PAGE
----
Cemetery Lots, Burial Plots, Mausoleums, and Niches: Investing in Your Future, Part 2

/ October 4, 2017

Funeral Service Types

With the advent of cremation, green burials, and alkaline hydrolysis (oddly referred to as “wet cremation”), funerals can be as unique as an individual. When a person pre-plans their funeral, they can plan as much or as little as they would like, but, at minimum, they choose a type of service (traditional or direct) and final disposition (alkaline hydrolysis, burial, or cremation).

Pre-planning may include: a written obituary, flowers, sundries (printed folders for the service), clergy honoraria, limo service, escorts, headstones/cemetery markers, burial space, etc. Whether any of these items will later be scrutinized by a County for any Medical Assistance benefits received during the decedent’s life, is a blog for another day. See the Minnesota Department of Human Services MA Estate Recovery Manual for information about how Funeral Expenses are scrutinized regarding MA Claims.

Direct burial and direct cremation bypass any visitation or services, and final disposition occurs within 72 hours of the death (usually within 24 hours).

The term “traditional burial” refers to a funeral service with visitation held before the full service. The body is present in a traditional funeral, and burial in a cemetery takes place following the service. Burial (interment) takes place at a private or public cemetery in either a burial plot (outdoors in the ground) or in a mausoleum (indoors in a vault/crypt). An outer burial container, or burial vault, may be required for burial of remains to surround the casket and prevent the earth from caving in. Each cemetery has its own rules and requirements.

Even if cremation is desired, a person may be embalmed, have a full funeral service with visitation, and opt to be cremated after the services, rather than have a “traditional burial”. Final disposition takes place once the cremation occurs. Cremation does not require a casket, but does require a cremation container, and most funeral providers allow “rental caskets” to be used for presentation at a visitation or during services, then a simple cardboard liner (that slides out of the rental casket) is used as the container to cremate the remains. Once cremated, the cremated remains (often called “cremains”) are placed (inurned) in a simple cardboard box, or a purchased urn, and may be kept, scattered, or buried. Cremains are typically buried in an existing burial plot (depending on cemetery rules), and some cemeteries allow cremains to be scattered atop an existing plot. Cremains may also be placed in a niche in a columbarium.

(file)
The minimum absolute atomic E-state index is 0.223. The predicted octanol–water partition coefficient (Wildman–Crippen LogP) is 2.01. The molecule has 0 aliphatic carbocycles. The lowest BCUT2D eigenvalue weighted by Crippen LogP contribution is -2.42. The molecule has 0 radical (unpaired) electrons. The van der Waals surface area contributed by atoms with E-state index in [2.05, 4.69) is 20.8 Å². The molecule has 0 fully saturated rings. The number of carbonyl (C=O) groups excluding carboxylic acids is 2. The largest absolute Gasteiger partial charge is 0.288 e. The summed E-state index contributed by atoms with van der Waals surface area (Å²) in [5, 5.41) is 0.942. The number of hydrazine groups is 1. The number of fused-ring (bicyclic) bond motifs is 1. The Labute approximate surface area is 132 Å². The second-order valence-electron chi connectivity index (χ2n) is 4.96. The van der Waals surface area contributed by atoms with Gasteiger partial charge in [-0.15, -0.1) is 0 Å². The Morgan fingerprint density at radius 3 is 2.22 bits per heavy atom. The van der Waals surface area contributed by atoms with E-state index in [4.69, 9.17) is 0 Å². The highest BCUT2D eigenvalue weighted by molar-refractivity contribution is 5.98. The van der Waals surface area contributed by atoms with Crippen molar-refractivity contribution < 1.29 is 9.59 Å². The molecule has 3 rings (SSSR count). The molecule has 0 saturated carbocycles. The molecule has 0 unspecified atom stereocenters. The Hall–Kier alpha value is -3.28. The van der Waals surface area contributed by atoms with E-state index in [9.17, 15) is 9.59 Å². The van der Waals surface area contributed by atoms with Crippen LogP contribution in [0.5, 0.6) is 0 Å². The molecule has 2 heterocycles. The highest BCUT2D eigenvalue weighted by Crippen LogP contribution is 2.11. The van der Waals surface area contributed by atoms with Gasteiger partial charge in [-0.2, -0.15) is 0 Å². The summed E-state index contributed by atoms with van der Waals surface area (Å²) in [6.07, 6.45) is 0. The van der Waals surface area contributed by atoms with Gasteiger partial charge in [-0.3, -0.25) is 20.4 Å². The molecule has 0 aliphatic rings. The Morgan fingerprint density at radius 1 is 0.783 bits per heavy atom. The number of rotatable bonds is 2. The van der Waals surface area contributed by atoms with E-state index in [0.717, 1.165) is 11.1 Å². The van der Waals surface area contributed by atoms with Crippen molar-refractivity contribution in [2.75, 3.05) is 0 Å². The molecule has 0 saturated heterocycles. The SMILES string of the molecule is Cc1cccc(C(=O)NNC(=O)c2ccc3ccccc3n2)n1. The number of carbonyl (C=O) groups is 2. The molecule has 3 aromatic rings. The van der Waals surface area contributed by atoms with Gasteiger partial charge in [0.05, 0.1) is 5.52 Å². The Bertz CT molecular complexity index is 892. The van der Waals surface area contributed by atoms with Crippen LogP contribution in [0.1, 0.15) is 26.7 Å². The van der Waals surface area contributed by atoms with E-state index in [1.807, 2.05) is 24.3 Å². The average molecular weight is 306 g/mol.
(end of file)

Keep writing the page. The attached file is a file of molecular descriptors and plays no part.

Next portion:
For the more adventurous, cremains may be shot into space, scattered at sea, made into diamonds or glass sculptures, and buried in a pod to help fertilize a tree.

A memorial service is an option for those who choose cremation. The memorial service follows cremation, no body is present for the service but sometimes the cremains are displayed in an urn, and the services can take place at any time after the death occurs.

For any contested matters where possession of cremains is at issue, you can literally “split the baby”: divide the cremains among next of kin or interested persons. One family member may wish to keep the cremains in an urn in their home, and another may wish to bury their portion. I draw up a basic agreement for all interested persons, as well as the funeral provider/mortician (who may still have possession of the cremains), to sign. Obtain all signatures before any cremains are distributed. I have avoided long, drawn-out litigation by dividing the cremains with consent from all parties!

Choices at a Cemetery

Most cemeteries have options for both traditional burial and cremation.  Cemetery options include:

  • A traditional, in-ground lot
  • Mausoleum crypt (indoor)
  • Lawn crypt (outdoor)
  • Cremation burial – sometimes called cremation gardens
  • Cremation niche (in a columbarium, indoor or outdoor)
  • Ossuary for cremated remains
  • Cremation “scattering” options, in a pond or lake within the cemetery, may include a plaque with name and dates
  • Cenotaph (an engraved name on a plaque or monument for remains not located at the cemetery)

See https://www.mncemeteries.org/about

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